The project sees its biggest lift to date using the world’s largest land-based crane. Meanwhile, we learn about the extensive flood defence system, and specialists work to uncover unexploded bombs.

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The project sees its biggest lift to date using the world’s largest land-based crane. Meanwhile, we learn about the extensive flood defence system, and specialists work to uncover unexploded bombs.

A team of experts try to recreate astounding feats of engineering. Prof Chris Wise and Dr Caroline Baillie attempt to build a replica of the first submarine.

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A team of experts try to recreate astounding feats of engineering. Prof Chris Wise and Dr Caroline Baillie attempt to build a replica of the first submarine.

The unexpected marriage of high-tech glamour with the gritty reality of 1970s Northern Ireland captured the public's imagination but this early optimism would end in failure. Although the cars looked great, the windows leaked and the engines seized; as his financial problems mounted the maverick DeLorean faced charges of drugs trafficking. Adrian Dunbar narrates the story.

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The unexpected marriage of high-tech glamour with the gritty reality of 1970s Northern Ireland captured the public's imagination but this early optimism would end in failure. Although the cars looked great, the windows leaked and the engines seized; as his financial problems mounted the maverick DeLorean faced charges of drugs trafficking. Adrian Dunbar narrates the story.

When Neil Armstrong stepped onto the moon in 1969, America went down in popular history as the winner of the space race. But that history is bunk. The real pioneers of space exploration were the Soviet cosmonauts.

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When Neil Armstrong stepped onto the moon in 1969, America went down in popular history as the winner of the space race. But that history is bunk. The real pioneers of space exploration were the Soviet cosmonauts.

It's a voyage of exploration like no other - to Titan, Saturn's largest moon and thought to resemble our own early Earth. For a small team of British scientists this would be the culmination of a lifetime's endeavour - the flight alone, some 2 billion miles, would take a full seven years. This is the story of the space probe they built, the sacrifices they made and their hopes for the landing.

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It's a voyage of exploration like no other - to Titan, Saturn's largest moon and thought to resemble our own early Earth. For a small team of British scientists this would be the culmination of a lifetime's endeavour - the flight alone, some 2 billion miles, would take a full seven years. This is the story of the space probe they built, the sacrifices they made and their hopes for the landing.

  • Engineering Giants

  • BBC

The world's most enormous machines are stripped down and torn apart to discover their hidden secrets and to reveal out how each one has changed our world in its own unique way

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The world's most enormous machines are stripped down and torn apart to discover their hidden secrets and to reveal out how each one has changed our world in its own unique way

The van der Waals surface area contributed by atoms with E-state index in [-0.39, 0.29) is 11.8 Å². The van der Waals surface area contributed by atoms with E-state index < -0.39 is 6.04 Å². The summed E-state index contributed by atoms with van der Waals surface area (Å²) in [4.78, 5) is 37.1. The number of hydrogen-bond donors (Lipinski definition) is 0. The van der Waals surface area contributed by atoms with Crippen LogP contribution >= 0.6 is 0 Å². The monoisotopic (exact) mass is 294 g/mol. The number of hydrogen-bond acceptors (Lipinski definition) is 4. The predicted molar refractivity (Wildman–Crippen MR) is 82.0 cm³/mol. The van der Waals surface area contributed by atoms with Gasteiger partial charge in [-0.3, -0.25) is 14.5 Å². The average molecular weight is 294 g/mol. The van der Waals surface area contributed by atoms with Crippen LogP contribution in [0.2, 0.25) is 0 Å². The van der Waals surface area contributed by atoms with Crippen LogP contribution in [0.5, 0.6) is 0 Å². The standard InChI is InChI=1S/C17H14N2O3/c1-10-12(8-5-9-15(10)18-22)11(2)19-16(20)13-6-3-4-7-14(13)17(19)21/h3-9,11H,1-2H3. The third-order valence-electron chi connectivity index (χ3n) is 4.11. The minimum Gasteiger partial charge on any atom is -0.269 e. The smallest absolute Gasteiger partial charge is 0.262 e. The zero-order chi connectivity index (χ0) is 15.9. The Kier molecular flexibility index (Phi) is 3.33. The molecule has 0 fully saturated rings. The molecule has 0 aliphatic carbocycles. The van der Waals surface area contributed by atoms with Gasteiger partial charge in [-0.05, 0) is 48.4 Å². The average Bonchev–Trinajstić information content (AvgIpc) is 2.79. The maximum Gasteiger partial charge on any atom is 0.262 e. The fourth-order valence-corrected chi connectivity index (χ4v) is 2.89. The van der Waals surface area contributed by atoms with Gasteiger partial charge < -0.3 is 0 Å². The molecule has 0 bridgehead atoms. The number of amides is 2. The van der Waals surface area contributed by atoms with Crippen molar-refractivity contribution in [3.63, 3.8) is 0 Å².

Engineer turned comedian Tom Wrigglesworth and Rob Bell, rising star of mechanical engineering, climb on board Victor X-ray, a 200 ton, £200 million Boeing 747.

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Engineer turned comedian Tom Wrigglesworth and Rob Bell, rising star of mechanical engineering, climb on board Victor X-ray, a 200 ton, £200 million Boeing 747.

Engineer turned comedian Tom Wrigglesworth and Rob Bell, rising star of mechanical engineering, tell the story as an entire North Sea Gas installation, the Lima Platform, is pulled from the sea by floating cranes, brought back to Newcastle, and then torn into tiny pieces for recycling.

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Engineer turned comedian Tom Wrigglesworth and Rob Bell, rising star of mechanical engineering, tell the story as an entire North Sea Gas installation, the Lima Platform, is pulled from the sea by floating cranes, brought back to Newcastle, and then torn into tiny pieces for recycling.

Engineer turned comedian Tom Wrigglesworth and Rob Bell, rising star of mechanical engineering, climb on board the Pride of Bruges, a massive, 25,000 tonne North Sea ferry as it is brought into dry dock in Newcastle.

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Engineer turned comedian Tom Wrigglesworth and Rob Bell, rising star of mechanical engineering, climb on board the Pride of Bruges, a massive, 25,000 tonne North Sea ferry as it is brought into dry dock in Newcastle.

Mark Miodownik reveals the amazing stories behind everyday objects of desire and how they are miraculously transformed from raw materials into the very stuff of the modern world.

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Mark Miodownik reveals the amazing stories behind everyday objects of desire and how they are miraculously transformed from raw materials into the very stuff of the modern world.

Professor Mark Miodownik concludes his odyssey of the stuff of modern life. This time he looks at how materials have enabled us to indulge our curiosity about the world around us.

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consumerismengineeringmanufacturingmodern worldraw materialsscience

Professor Mark Miodownik concludes his odyssey of the stuff of modern life. This time he looks at how materials have enabled us to indulge our curiosity about the world around us.

Engineer Jem Stansfield is used to creating explosions, but in this programme he uncovers the story of how we have learnt to control them and harness their power for our own means.

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Engineer Jem Stansfield is used to creating explosions, but in this programme he uncovers the story of how we have learnt to control them and harness their power for our own means.